Exclusive: WikiLeaks source Chelsea Manning's Welsh relatives helped by ex-prisoner to fund trips to visit her in Kansas prison

… but man jailed after Gulf War protest has so far only raised £465 to pay for flights to the US

Joshua Carroll
Monday 09 September 2013 20:56
The Welsh family of jailed WikiLeaks source Chelsea Manning have received donations from an ex-convict
The Welsh family of jailed WikiLeaks source Chelsea Manning have received donations from an ex-convict

The Welsh family of jailed WikiLeaks source Chelsea Manning have received donations from an ex-convict holding fundraising gigs on their behalf as they are struggling to fund trips to visit her in prison in Kansas.

Having already made four trips to see Manning, who recently changed her first name from Bradley and announced her desire to be referred to as a woman, members of the British side of the family are facing the prospect of shelling out thousands more pounds for trips to America.

They have now been offered help with the cost of visits from Ciaron O'Reilly, who spent 13 months in US prisons for damaging military planes in protest against the 1991 Gulf War.

Manning, 25, has been sentenced to 35 years at the Fort Leavenworth prison in Kansas.

She submitted a formal appeal to President Barack Obama and the secretary of the US army, John McHugh, for a pardon or a reduction in his prison term. She has also requested hormone treatment for her gender dysphoria.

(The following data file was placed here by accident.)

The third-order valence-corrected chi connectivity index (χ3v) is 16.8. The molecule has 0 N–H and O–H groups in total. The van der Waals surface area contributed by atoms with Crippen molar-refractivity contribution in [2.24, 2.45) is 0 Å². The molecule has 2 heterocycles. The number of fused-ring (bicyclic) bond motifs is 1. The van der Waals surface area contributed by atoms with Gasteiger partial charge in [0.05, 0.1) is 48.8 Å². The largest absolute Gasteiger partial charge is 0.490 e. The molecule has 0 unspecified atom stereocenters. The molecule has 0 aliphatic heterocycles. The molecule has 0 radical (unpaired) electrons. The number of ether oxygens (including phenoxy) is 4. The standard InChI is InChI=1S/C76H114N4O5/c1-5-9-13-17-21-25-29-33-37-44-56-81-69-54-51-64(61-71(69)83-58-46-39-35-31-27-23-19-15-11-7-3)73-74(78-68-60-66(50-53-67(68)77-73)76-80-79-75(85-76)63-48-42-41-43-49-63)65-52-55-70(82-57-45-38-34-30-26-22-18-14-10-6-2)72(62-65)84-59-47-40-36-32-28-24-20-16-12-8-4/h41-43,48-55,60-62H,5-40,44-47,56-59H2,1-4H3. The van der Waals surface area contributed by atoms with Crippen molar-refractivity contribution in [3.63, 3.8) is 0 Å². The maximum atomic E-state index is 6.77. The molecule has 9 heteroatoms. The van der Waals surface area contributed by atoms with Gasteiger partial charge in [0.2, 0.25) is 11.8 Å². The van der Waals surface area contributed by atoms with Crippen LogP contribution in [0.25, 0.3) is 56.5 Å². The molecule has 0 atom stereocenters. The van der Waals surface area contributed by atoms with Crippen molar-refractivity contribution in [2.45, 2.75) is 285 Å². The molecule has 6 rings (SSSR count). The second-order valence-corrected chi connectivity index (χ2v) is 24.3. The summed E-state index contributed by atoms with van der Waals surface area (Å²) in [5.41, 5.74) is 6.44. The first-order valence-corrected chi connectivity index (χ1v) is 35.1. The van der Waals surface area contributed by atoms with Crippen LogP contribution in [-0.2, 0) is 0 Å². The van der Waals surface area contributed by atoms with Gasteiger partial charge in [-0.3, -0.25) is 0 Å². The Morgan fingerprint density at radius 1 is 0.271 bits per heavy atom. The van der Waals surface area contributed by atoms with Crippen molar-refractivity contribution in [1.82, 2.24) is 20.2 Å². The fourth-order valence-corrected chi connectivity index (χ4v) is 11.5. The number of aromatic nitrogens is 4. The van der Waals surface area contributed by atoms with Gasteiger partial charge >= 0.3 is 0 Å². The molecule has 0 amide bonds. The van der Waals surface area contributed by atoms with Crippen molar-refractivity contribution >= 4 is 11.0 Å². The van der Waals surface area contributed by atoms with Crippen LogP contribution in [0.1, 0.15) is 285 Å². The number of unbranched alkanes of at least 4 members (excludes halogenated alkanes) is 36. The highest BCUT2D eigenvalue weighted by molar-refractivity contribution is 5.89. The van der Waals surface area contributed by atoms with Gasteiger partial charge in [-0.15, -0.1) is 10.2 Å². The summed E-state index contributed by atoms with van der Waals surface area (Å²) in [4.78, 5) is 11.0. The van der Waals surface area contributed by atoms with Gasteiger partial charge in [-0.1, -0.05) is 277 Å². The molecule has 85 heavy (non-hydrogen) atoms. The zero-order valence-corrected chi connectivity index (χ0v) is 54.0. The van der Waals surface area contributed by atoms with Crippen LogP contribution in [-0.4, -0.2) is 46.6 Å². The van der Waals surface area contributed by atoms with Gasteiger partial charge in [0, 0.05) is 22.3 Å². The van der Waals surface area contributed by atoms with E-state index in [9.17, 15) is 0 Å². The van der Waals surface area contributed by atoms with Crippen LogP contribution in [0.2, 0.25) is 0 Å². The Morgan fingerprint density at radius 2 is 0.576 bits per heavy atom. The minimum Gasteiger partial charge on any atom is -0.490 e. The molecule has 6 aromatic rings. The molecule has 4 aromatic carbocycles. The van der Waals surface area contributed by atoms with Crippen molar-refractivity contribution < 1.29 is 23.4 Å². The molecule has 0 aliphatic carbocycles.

The soldier’s aunt Sharon Staples, her husband Joe, an uncle named Kevin Fox, and Manning’s mother Susan, who is currently too ill to travel after suffering a stroke, met Mr O’Reilly last month at a pub in their home town of Haverfordwest in Pembrokshire.

He has so far handed them £465, donated by audiences at several benefit gigs and speeches – including one that featured a performance from Jello Biafra, the former frontman of rock band the Dead Kennedys.

O’Reilly plans to hold more events in Liverpool, Dublin and Belfast to raise more money.

Ms Staples told The Independent: “We are very grateful. Having this support will make a massive difference to our lives.”

She added: “It takes a lot of pressure off us having to find all the money ourselves each time we want to go over and having to cut back on other things to do this. We hope it will give us the chance to maybe make two visits a year rather than one.”

Mr O’Reilly has also offered to help the family with free transport in the US, where he is in contact with other former prisoners.

He says he felt obliged to help the family after worrying about his own mother and father whilst behind bars.

“I’m hoping to cover the costs of the family’s four previous visits [and] that’ll play out in terms of future visits,” O’Reilly said.

He is already a friend and supporter of Julian Assange, the founder of whistle blowing website WikiLeaks, which published thousands of Manning’s leaked files, including footage from a US helicopter gunship of an attack that killed Iraqi civilians and two Reuters journalists in 2007.

Mr O’Reilly described the family as “very solid, humble, sound people” who were curious to hear about his time in a US jail. “I didn’t think they realised how big this is,” he added.

Manning will be eligible for parole in about eight years.

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